Due to the significant risks, use of Valium while pregnant is not advisable. Even when suggested by a doctor, it is important for the patient to weight the risks and benefits themselves before commencing with treatment. For those using the drug and then becoming pregnant, it is suggested that use of Valium during pregnancy be discontinued under the guidance of a doctor as soon as the woman is aware of being pregnant.

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Published on: April 19th, 2018

Updated on: July 6th, 2020

About Author

Nena Messina, Ph.D.

Nena Messina is a specialist in drug-related domestic violence. She devoted her life to the study of the connection between crime, mental health, and substance abuse. Apart from her work as management at addiction center, Nena regularly takes part in the educational program as a lecturer.

Medically Reviewed by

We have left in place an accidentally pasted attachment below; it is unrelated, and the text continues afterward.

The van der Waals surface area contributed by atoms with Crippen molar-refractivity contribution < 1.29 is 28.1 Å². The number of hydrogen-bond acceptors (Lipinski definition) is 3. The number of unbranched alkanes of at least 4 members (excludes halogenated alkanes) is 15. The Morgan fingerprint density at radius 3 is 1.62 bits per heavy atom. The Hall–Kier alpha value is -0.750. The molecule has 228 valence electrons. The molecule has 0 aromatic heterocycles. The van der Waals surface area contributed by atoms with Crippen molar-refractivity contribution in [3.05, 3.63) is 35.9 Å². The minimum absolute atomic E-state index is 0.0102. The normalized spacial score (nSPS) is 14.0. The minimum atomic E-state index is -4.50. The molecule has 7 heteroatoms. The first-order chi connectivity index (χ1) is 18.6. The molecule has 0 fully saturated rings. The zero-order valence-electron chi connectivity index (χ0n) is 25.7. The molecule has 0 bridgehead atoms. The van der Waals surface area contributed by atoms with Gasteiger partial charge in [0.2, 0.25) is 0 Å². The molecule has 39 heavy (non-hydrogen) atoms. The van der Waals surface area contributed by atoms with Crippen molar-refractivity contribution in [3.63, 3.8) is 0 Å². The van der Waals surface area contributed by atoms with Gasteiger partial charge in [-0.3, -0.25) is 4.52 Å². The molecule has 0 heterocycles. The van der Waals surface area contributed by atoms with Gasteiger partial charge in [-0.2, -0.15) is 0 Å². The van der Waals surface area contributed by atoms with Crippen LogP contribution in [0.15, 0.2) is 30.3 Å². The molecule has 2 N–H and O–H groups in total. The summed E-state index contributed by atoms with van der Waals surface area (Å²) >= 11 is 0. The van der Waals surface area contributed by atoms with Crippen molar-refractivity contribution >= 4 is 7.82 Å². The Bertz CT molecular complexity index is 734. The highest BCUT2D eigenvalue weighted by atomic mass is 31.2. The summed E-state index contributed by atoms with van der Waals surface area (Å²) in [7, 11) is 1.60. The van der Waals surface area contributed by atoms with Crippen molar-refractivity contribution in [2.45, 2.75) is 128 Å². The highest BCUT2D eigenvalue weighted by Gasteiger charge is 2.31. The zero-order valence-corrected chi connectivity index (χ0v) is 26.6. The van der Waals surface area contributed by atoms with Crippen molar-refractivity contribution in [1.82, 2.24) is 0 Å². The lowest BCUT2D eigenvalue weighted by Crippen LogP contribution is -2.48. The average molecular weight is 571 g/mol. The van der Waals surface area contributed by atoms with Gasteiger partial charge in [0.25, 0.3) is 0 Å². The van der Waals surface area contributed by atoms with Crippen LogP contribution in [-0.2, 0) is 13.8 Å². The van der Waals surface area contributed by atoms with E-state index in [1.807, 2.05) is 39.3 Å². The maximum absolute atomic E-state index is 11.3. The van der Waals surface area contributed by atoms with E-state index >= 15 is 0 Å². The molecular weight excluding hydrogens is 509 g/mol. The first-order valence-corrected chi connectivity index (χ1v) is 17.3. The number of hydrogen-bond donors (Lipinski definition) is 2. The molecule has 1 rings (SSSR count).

Michael Espelin APRN

8 years of nursing experience in wide variety of behavioral and addition settings that include adult inpatient and outpatient mental health services with substance use disorders, and geriatric long-term care and hospice care.  He has a particular interest in psychopharmacology, nutritional psychiatry, and alternative treatment options involving particular vitamins, dietary supplements, and administering auricular acupuncture.


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  • Whitzwhitz
    Hello, I took Valium once for lasik eye surgery without knowing I was pregnant. I’m concerned. Should I be worried?